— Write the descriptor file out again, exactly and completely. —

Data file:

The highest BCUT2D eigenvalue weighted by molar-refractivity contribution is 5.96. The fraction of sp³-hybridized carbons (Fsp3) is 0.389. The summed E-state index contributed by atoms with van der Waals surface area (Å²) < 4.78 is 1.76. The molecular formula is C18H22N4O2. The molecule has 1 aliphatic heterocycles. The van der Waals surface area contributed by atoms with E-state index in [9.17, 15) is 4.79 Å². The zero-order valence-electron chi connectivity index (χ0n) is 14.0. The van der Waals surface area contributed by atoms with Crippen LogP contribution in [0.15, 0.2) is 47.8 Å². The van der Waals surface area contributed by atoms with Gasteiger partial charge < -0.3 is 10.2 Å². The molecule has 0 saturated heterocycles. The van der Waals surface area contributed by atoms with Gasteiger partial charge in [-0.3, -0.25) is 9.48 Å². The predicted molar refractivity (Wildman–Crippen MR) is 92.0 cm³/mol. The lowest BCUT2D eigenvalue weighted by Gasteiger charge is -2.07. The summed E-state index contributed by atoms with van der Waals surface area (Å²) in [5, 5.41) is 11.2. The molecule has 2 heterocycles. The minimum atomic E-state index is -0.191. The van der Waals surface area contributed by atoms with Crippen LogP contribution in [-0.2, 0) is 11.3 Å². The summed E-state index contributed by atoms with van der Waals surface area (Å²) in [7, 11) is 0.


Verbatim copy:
The highest BCUT2D eigenvalue weighted by molar-refractivity contribution is 5.96. The fraction of sp³-hybridized carbons (Fsp3) is 0.389. The summed E-state index contributed by atoms with van der Waals surface area (Å²) < 4.78 is 1.76. The molecular formula is C18H22N4O2. The molecule has 1 aliphatic heterocycles. The van der Waals surface area contributed by atoms with E-state index in [9.17, 15) is 4.79 Å². The zero-order valence-electron chi connectivity index (χ0n) is 14.0. The van der Waals surface area contributed by atoms with Crippen LogP contribution in [0.15, 0.2) is 47.8 Å². The van der Waals surface area contributed by atoms with Gasteiger partial charge < -0.3 is 10.2 Å². The molecule has 0 saturated heterocycles. The van der Waals surface area contributed by atoms with Gasteiger partial charge in [-0.3, -0.25) is 9.48 Å². The predicted molar refractivity (Wildman–Crippen MR) is 92.0 cm³/mol. The lowest BCUT2D eigenvalue weighted by Gasteiger charge is -2.07. The summed E-state index contributed by atoms with van der Waals surface area (Å²) in [5, 5.41) is 11.2. The molecule has 2 heterocycles. The minimum atomic E-state index is -0.191. The van der Waals surface area contributed by atoms with Crippen LogP contribution in [-0.2, 0) is 11.3 Å². The summed E-state index contributed by atoms with van der Waals surface area (Å²) in [7, 11) is 0.